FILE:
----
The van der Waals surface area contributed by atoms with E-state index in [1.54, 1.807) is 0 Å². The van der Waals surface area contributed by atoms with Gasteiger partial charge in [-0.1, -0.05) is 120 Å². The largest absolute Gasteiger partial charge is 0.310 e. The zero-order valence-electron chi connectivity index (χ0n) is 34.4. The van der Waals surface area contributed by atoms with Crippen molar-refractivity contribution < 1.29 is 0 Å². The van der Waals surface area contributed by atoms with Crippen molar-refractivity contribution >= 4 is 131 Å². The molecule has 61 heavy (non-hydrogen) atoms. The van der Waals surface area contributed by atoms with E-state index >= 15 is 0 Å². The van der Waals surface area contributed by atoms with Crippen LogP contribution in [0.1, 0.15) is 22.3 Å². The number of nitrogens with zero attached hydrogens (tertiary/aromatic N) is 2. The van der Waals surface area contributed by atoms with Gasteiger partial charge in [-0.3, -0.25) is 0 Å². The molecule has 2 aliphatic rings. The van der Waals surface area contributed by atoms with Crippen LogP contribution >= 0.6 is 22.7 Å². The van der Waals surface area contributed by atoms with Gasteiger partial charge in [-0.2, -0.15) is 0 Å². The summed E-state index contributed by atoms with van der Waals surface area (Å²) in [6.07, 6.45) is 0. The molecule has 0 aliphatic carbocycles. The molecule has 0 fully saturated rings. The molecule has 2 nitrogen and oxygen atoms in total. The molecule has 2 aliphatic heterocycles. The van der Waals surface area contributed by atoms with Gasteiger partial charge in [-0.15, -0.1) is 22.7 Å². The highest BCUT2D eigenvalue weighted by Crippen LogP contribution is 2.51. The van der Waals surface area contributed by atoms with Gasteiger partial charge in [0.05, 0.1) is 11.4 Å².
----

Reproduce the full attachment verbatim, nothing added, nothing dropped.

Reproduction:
The van der Waals surface area contributed by atoms with E-state index in [1.54, 1.807) is 0 Å². The van der Waals surface area contributed by atoms with Gasteiger partial charge in [-0.1, -0.05) is 120 Å². The largest absolute Gasteiger partial charge is 0.310 e. The zero-order valence-electron chi connectivity index (χ0n) is 34.4. The van der Waals surface area contributed by atoms with Crippen molar-refractivity contribution < 1.29 is 0 Å². The van der Waals surface area contributed by atoms with Crippen molar-refractivity contribution >= 4 is 131 Å². The molecule has 61 heavy (non-hydrogen) atoms. The van der Waals surface area contributed by atoms with E-state index >= 15 is 0 Å². The van der Waals surface area contributed by atoms with Crippen LogP contribution in [0.1, 0.15) is 22.3 Å². The number of nitrogens with zero attached hydrogens (tertiary/aromatic N) is 2. The van der Waals surface area contributed by atoms with Gasteiger partial charge in [-0.3, -0.25) is 0 Å². The molecule has 2 aliphatic rings. The van der Waals surface area contributed by atoms with Crippen LogP contribution >= 0.6 is 22.7 Å². The van der Waals surface area contributed by atoms with Gasteiger partial charge in [-0.2, -0.15) is 0 Å². The summed E-state index contributed by atoms with van der Waals surface area (Å²) in [6.07, 6.45) is 0. The molecule has 0 aliphatic carbocycles. The molecule has 0 fully saturated rings. The molecule has 2 nitrogen and oxygen atoms in total. The molecule has 2 aliphatic heterocycles. The van der Waals surface area contributed by atoms with Gasteiger partial charge in [-0.15, -0.1) is 22.7 Å². The highest BCUT2D eigenvalue weighted by Crippen LogP contribution is 2.51. The van der Waals surface area contributed by atoms with Gasteiger partial charge in [0.05, 0.1) is 11.4 Å².